If you’ve been in the military or worked for the Defense Department, you know what a challenge coin is. They’ve been an American military tradition for a century, meant to instill unit pride, improve esprit de corps and reward hard work and excellence.
The coins represent anything from a small unit to the offices of top leaders, such as the defense secretary. There are also coins made for special events, anniversaries and even nonmilitary leaders.
Many service members and veterans proudly display challenge coins at their desks or homes, showing off the many missions they’ve been on, the top leaders they’ve met and the units for which they’ve worked.
But how did this tradition get started?
I was curious, so I checked with the National Defense University, Pentagon librarians and historians, as well as those with the U.S. Army Center of Military History and the Naval History and Heritage Command. Those institutions couldn’t find any written records, probably because the challenge coin tradition didn’t start as an officially sanctioned activity. So I dove into the modern-day oral histories of the world -- also known as the internet -- to see what I could find.
The Most Common Assumption
The most well-known story that the internet produced linked the challenge coin tradition back to World War I. As the U.S. started building up its Army Air Service, many men volunteered to serve. One of those men was a wealthy lieutenant who wanted to give each member of his unit a memento, so he ordered several coin-sized bronze medallions to be made.
The lieutenant put his own medallion in a small leather pouch that he wore around his neck. A short time later, his plane was shot down over Germany. He survived but was captured by a German patrol, who took all of his identifiable items so he would have no way to identify himself if he escaped. What they didn’t take was the small pouch with the medallion.
The lieutenant was taken to a small town near the front lines of the war. Despite his lack of ID, he managed to find some civilian clothing and escaped anyway, eventually stumbling into a French outpost. Wary of anyone not in uniform, the French soldiers didn’t recognize his accent and immediately assumed he was an enemy.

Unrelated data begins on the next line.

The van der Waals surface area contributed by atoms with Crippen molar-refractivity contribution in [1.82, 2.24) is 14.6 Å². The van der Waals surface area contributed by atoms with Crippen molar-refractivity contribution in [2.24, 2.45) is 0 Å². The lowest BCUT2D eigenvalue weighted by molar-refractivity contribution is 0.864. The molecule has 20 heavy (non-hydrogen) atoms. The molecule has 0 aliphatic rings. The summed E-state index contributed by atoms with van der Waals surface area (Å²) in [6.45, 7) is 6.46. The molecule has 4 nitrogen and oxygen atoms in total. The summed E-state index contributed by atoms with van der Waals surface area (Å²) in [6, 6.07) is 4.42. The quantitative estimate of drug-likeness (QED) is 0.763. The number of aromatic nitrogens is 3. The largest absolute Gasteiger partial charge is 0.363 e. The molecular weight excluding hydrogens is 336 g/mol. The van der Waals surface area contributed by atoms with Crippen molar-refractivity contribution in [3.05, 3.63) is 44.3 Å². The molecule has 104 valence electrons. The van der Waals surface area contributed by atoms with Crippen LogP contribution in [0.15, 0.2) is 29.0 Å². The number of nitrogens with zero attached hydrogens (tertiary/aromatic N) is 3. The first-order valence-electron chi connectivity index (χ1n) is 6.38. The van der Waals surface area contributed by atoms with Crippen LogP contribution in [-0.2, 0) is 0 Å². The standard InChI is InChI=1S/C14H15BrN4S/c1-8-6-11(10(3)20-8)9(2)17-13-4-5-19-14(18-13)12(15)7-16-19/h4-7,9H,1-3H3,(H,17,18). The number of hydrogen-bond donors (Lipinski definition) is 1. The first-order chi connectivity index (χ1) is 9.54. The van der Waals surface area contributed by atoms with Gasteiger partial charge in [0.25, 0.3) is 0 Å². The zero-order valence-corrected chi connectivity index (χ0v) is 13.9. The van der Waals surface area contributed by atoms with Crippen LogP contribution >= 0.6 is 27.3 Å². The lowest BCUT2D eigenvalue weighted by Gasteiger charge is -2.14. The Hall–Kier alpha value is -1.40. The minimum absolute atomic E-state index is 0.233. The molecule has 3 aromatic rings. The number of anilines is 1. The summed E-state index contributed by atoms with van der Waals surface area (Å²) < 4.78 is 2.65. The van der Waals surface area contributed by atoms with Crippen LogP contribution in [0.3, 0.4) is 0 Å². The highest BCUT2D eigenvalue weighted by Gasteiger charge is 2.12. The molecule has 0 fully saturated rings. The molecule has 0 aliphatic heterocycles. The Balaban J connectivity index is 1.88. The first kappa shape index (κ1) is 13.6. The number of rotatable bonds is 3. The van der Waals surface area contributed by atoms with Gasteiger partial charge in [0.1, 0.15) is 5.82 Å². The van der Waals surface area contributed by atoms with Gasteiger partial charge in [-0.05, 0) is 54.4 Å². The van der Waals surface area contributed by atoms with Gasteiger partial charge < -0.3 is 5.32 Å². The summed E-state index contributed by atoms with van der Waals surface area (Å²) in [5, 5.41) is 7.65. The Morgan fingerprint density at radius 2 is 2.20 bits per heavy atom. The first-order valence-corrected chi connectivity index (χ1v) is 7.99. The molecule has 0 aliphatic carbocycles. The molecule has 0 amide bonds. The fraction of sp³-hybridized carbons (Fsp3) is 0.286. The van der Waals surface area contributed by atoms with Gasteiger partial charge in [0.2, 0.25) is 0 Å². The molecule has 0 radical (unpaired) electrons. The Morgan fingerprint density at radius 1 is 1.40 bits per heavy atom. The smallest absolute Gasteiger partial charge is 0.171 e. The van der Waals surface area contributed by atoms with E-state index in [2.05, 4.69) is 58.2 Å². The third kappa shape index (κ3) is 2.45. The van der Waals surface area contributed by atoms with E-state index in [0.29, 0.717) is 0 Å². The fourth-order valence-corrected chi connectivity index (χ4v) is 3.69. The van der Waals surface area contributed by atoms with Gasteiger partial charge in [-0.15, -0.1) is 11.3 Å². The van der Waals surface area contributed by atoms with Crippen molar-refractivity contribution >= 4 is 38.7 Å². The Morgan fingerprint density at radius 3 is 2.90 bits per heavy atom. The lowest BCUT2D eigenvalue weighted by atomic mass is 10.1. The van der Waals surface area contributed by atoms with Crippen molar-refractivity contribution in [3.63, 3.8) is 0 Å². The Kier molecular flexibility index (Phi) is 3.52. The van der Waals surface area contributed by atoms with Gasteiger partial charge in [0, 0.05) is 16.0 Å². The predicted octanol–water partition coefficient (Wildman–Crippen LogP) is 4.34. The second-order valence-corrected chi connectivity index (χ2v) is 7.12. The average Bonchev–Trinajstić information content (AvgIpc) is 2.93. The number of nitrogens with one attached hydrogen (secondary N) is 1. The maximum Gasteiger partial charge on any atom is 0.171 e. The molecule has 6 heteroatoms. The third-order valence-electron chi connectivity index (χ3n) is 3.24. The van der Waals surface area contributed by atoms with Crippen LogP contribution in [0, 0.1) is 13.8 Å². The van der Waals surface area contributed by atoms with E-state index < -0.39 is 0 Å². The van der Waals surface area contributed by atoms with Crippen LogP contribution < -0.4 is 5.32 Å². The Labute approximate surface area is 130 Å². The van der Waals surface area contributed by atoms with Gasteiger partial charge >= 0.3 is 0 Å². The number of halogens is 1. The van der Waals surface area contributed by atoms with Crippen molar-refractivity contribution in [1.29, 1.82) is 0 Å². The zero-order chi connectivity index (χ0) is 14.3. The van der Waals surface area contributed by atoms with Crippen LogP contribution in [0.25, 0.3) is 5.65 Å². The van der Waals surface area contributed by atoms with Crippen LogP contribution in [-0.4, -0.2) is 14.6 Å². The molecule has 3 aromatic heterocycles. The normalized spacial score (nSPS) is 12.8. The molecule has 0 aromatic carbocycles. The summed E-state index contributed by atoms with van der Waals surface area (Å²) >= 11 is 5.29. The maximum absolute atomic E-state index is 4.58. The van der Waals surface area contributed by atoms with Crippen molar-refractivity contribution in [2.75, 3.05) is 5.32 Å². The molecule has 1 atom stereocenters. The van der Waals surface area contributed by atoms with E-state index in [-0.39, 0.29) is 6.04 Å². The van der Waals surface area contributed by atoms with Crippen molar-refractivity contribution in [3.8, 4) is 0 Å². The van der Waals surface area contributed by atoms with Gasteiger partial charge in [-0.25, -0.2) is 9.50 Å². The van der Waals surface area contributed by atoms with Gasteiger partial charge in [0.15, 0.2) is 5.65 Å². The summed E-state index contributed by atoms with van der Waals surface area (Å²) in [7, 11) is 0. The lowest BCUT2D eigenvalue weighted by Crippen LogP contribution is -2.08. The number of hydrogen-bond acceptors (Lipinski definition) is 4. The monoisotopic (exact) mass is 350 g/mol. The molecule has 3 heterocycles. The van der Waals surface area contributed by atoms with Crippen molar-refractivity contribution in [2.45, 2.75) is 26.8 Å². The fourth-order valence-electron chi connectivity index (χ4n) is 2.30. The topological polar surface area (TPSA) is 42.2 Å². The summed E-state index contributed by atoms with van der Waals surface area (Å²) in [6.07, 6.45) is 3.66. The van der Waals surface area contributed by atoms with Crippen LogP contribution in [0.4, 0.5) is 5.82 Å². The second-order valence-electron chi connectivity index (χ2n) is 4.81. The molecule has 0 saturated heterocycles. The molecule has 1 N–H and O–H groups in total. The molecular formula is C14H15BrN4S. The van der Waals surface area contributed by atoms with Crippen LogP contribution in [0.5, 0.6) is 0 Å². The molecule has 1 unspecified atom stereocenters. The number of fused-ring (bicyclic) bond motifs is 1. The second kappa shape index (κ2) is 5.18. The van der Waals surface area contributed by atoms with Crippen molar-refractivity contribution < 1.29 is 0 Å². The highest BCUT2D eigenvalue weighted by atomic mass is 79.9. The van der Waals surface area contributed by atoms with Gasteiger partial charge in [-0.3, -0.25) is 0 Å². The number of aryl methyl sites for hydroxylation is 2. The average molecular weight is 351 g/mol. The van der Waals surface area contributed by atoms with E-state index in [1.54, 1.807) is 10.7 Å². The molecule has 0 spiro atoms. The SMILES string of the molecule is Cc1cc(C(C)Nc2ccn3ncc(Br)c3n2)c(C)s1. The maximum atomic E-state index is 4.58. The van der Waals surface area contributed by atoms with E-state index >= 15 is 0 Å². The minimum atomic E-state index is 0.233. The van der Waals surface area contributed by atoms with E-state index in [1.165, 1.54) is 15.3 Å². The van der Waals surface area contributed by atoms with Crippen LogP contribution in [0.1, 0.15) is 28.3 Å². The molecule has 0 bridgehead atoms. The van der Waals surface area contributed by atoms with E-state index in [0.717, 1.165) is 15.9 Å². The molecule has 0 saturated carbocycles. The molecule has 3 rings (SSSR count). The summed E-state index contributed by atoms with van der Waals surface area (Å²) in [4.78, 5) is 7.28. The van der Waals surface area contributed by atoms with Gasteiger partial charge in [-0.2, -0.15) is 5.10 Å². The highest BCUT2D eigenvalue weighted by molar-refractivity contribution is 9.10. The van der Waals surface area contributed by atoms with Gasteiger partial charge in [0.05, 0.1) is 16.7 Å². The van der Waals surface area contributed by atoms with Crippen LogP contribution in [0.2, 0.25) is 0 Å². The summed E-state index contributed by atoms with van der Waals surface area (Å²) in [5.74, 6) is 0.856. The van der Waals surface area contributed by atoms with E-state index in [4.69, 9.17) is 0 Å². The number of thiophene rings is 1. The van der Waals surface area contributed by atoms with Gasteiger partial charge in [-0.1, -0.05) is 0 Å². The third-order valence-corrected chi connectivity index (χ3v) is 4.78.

They initially planned to execute him, since they couldn’t ID him. But the lieutenant, remembering he still had the small pouch around his neck, pulled out the coin to show the soldiers his unit’s insignia. One of the Frenchmen recognized that insignia, so he was spared.
Instead of being executed, the lieutenant was given a bottle of wine, probably as a form of reparation for his initial treatment. When he finally made it back to his squadron, it became a tradition for all service members to carry a unit-emblazoned coin at all times, just in case.
Not Everyone Believes That Depiction
While that story sounds cool, Air Force Historical Research Agency archivist Barry Spink isn’t buying it. He said he’d been told in the 1990s that the tradition started in Vietnam, when an Army infantry-run bar tried to keep non-infantrymen away by forcing “outsiders” to buy drinks for the whole bar if they couldn’t prove they had been in combat. The “proof” started with enemy bullets, then got a little out of control with grenades, rockets and unexploded ordnance. So a coin-sized item emblazoned with the unit’s insignia became the accepted form of proof.
This tradition -- now known as a coin check -- continues today, hence it being called a “challenge” coin.
One More Possibility
Spink also sent me an article called “Coining a Tradition” that was printed in a 1994 edition of Soldiers Magazine. It offered a similar version of the Vietnam story, the World War I tale and one other option, which dates back to the early 1960s:
“A member of the 11th Special Forces Group took old coins, had them overstamped with a different emblem, then presented them to unit members, according to Roxanne Merritt, curator of the John F. Kennedy Special Warfare Museum at Fort Bragg, N.C. A former commander of the 10th SFG picked up on the idea, becoming the first to mint a unit coin for the U.S. military unit. The 10th group remained the only Army unit with its own coin until the mid-1980s, Merritt said, when ‘an explosion took place and everybody started minting coins.’”
So if you’ve ever wondered how the challenge coin came about, you can take your pick of which story to believe!